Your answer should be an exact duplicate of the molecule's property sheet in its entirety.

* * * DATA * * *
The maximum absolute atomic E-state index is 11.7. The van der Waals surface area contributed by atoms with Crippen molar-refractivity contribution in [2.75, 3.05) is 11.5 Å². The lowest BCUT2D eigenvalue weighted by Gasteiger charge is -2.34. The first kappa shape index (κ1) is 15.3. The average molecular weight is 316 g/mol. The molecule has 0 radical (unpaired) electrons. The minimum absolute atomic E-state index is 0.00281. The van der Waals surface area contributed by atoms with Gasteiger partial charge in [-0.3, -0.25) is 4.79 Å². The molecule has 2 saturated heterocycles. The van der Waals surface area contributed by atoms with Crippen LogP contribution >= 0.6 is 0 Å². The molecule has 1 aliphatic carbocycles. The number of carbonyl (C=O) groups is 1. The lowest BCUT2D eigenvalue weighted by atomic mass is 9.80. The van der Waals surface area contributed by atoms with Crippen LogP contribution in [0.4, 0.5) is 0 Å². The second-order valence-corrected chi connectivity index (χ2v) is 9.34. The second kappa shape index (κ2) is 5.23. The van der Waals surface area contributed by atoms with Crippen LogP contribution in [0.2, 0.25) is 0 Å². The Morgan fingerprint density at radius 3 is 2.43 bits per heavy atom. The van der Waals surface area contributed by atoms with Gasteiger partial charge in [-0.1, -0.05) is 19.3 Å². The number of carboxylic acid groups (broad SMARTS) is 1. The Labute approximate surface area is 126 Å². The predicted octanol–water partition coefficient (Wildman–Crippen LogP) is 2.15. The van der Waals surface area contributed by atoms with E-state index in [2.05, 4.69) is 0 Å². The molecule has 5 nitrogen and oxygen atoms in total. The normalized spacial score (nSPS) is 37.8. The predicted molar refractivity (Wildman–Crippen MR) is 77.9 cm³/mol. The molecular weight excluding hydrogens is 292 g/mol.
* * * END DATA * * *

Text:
The maximum absolute atomic E-state index is 11.7. The van der Waals surface area contributed by atoms with Crippen molar-refractivity contribution in [2.75, 3.05) is 11.5 Å². The lowest BCUT2D eigenvalue weighted by Gasteiger charge is -2.34. The first kappa shape index (κ1) is 15.3. The average molecular weight is 316 g/mol. The molecule has 0 radical (unpaired) electrons. The minimum absolute atomic E-state index is 0.00281. The van der Waals surface area contributed by atoms with Gasteiger partial charge in [-0.3, -0.25) is 4.79 Å². The molecule has 2 saturated heterocycles. The van der Waals surface area contributed by atoms with Crippen LogP contribution >= 0.6 is 0 Å². The molecule has 1 aliphatic carbocycles. The number of carbonyl (C=O) groups is 1. The lowest BCUT2D eigenvalue weighted by atomic mass is 9.80. The van der Waals surface area contributed by atoms with Crippen LogP contribution in [0.4, 0.5) is 0 Å². The second-order valence-corrected chi connectivity index (χ2v) is 9.34. The second kappa shape index (κ2) is 5.23. The van der Waals surface area contributed by atoms with Crippen LogP contribution in [0.2, 0.25) is 0 Å². The Morgan fingerprint density at radius 3 is 2.43 bits per heavy atom. The van der Waals surface area contributed by atoms with Gasteiger partial charge in [-0.1, -0.05) is 19.3 Å². The number of carboxylic acid groups (broad SMARTS) is 1. The Labute approximate surface area is 126 Å². The predicted octanol–water partition coefficient (Wildman–Crippen LogP) is 2.15. The van der Waals surface area contributed by atoms with E-state index in [2.05, 4.69) is 0 Å². The molecule has 5 nitrogen and oxygen atoms in total. The normalized spacial score (nSPS) is 37.8. The predicted molar refractivity (Wildman–Crippen MR) is 77.9 cm³/mol. The molecular weight excluding hydrogens is 292 g/mol.